Additional Support For Farmers To Tackle Water Pollution
The government has announced that farmers around the UK will be given additional support and more funding to help them reduce water and air pollution across their sites, delivered through the Catchment Sensitive Farming (CSF) programme.
The scheme has been in place for the last 15 years but the funding is now to be almost doubled, with an extra £17 million provided over the next three years.
In recent years, the programme has succeeded in reducing the number of serious water pollution incidents by nearly a fifth, helping farmers access £100 million in grants. The new round of funding will see 100 per cent of England’s farmland covered, up from the 40 per cent it currently sits at.
More Natural England advisers will now be on hand to help farmers bring in appropriate solutions to reduce pollution, such as planting new grassland buffer strips that will improve drainage, use better slurry storage facilities to prevent accidental spillages and establish riverside trees to reduce run-off into rivers.
Henry Pym is a farmer who has been engaging with the Catchment Sensitive Farming programme for years now, helping his Somerset-based dairy farm become more sustainable.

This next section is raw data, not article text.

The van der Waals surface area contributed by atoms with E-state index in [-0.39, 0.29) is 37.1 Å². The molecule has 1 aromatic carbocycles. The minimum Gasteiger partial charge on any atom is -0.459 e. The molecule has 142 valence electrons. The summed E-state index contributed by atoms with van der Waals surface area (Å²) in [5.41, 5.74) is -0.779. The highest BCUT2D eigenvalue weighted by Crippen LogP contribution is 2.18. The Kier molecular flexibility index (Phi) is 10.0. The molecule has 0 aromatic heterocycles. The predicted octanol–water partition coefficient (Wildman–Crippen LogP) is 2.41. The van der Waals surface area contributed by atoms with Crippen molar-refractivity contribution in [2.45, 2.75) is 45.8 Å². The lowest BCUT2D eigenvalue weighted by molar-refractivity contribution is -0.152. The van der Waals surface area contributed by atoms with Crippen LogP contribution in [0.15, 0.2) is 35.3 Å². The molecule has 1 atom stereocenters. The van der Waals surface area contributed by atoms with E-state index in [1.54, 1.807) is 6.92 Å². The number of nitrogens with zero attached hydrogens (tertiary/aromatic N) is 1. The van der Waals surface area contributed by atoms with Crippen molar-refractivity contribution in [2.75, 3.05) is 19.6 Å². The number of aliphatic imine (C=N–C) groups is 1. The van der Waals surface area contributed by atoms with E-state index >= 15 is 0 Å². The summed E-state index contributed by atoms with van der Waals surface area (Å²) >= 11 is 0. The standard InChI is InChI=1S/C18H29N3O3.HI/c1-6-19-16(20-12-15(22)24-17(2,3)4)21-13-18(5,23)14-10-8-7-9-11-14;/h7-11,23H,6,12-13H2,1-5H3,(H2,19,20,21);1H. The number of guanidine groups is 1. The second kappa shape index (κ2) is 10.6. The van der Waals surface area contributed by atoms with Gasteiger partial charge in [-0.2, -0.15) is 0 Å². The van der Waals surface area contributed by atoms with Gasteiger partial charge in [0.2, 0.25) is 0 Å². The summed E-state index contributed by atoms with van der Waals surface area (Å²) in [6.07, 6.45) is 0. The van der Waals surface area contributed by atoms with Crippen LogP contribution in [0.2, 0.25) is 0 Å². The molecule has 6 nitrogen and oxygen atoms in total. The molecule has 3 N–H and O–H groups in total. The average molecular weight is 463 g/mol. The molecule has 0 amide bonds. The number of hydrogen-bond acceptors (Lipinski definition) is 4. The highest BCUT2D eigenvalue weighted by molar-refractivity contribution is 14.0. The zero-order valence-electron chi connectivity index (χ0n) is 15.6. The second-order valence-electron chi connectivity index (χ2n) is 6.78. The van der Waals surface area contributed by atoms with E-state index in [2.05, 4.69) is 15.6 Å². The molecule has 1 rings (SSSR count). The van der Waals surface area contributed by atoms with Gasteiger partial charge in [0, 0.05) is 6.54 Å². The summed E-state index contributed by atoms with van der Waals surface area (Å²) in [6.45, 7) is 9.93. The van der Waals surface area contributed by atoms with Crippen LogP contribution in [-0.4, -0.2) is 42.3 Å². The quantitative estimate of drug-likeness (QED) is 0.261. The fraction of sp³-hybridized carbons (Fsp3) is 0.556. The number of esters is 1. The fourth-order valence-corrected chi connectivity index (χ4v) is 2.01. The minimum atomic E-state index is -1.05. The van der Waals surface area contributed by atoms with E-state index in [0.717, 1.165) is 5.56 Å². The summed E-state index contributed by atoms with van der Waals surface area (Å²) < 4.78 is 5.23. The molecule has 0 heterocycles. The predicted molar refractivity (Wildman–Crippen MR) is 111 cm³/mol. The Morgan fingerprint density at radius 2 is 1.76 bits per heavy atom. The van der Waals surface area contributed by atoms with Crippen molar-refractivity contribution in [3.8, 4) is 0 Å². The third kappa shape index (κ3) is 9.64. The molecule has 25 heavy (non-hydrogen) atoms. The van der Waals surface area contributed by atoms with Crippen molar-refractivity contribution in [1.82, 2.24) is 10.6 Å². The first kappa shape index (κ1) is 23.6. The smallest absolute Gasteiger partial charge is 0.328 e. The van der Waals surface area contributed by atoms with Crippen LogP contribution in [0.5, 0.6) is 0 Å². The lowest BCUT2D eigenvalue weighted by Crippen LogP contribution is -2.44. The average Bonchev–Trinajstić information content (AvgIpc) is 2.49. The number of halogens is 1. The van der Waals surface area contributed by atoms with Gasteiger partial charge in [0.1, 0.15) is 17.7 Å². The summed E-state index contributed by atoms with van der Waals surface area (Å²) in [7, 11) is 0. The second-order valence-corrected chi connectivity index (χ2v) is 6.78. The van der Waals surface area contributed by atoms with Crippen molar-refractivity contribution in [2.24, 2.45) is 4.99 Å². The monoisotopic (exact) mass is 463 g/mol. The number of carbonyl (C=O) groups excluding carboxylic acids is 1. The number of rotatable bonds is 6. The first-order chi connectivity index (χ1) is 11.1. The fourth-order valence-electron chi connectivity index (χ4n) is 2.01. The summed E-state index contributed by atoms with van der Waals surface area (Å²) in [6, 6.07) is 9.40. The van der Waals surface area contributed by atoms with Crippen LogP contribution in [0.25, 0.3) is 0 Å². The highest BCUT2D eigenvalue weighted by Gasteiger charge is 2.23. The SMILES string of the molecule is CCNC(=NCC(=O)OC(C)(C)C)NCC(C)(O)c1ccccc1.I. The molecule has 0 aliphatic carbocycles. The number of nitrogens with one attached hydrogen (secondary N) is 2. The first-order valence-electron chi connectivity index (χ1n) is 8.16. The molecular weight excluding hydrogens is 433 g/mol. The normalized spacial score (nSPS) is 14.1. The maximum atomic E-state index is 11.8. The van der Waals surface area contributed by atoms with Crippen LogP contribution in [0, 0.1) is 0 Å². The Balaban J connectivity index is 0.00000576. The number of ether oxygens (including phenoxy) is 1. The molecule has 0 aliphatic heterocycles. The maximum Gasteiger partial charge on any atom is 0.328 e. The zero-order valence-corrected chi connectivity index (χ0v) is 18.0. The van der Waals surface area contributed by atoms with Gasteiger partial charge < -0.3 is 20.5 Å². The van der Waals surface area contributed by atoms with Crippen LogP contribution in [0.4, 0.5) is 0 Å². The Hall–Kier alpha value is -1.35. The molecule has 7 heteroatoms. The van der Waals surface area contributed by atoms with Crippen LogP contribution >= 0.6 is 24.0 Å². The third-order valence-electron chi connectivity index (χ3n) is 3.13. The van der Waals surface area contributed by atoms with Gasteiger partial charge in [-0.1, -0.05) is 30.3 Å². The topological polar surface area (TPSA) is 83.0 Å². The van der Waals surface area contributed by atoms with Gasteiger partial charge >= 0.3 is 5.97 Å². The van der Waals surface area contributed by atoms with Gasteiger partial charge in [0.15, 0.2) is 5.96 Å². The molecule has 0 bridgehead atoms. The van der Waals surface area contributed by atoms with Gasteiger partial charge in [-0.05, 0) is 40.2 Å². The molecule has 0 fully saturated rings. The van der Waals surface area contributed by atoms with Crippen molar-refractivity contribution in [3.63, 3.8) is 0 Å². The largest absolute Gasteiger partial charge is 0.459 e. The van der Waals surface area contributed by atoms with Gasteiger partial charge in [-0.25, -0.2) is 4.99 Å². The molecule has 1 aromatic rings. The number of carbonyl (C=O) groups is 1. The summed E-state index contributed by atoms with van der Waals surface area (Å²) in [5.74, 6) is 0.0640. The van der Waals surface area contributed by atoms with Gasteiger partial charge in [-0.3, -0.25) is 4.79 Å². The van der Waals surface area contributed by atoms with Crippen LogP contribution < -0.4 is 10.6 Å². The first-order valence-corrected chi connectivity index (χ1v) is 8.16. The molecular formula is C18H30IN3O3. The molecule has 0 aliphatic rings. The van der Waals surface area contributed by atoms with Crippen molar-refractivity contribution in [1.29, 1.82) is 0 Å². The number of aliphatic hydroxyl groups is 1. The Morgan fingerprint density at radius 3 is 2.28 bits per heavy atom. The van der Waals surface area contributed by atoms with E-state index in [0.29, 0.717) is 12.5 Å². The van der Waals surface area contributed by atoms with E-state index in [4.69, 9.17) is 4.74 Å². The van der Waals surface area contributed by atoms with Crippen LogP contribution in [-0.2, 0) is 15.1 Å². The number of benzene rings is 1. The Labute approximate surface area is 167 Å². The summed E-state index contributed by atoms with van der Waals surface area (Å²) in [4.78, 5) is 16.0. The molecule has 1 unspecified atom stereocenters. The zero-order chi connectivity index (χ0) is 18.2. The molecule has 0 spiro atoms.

He has been successful in applying for grants to grow herbal leys to improve soil health, structure and drainage, as well as removing the need for fertiliser, preventing fertiliser run-off and slashing his operating costs.
Mr Pym said: “The advice from the Catchment Sensitive Farming programme and the Environment Agency has helped us better understand how to improve the water, soil and air quality around the farm. Alongside the support of CSF grants, we have been able to carry out the necessary improvements to make our practices more environmentally sustainable for the future.
“For example, herbal leys have been a real bonus as they are not only very environmentally beneficial, but also have agricultural benefits from increased intakes due to their diverse species. The herbal leys receive no artificial fertiliser which is a win-win for the farm and the environment!”
Adopting agroforestry techniques and practices could also help farmers work the land more sustainably, with recent research from Harper Adams University showing that strategies like shelterbelts – where trees are planted to change the speed and direction of the wind – could improve water efficiency, increase crop yields and boost pollinator numbers.
Agriculture is responsible for approximately 70 per cent of water usage and consumption around the world, as well as adding to water contamination. But by growing trees on farms, landowners can reduce usage, protect watersheds and retain water resources for crops.
Not only that, but agroforestry can also increase crop productivity by increasing soil organic matter, supporting water storage and infiltration, improving nutrient supplies in the soil and reducing soil erosion.
Do you need help coming up with a new water strategy? Get in touch with H2o Building Services today.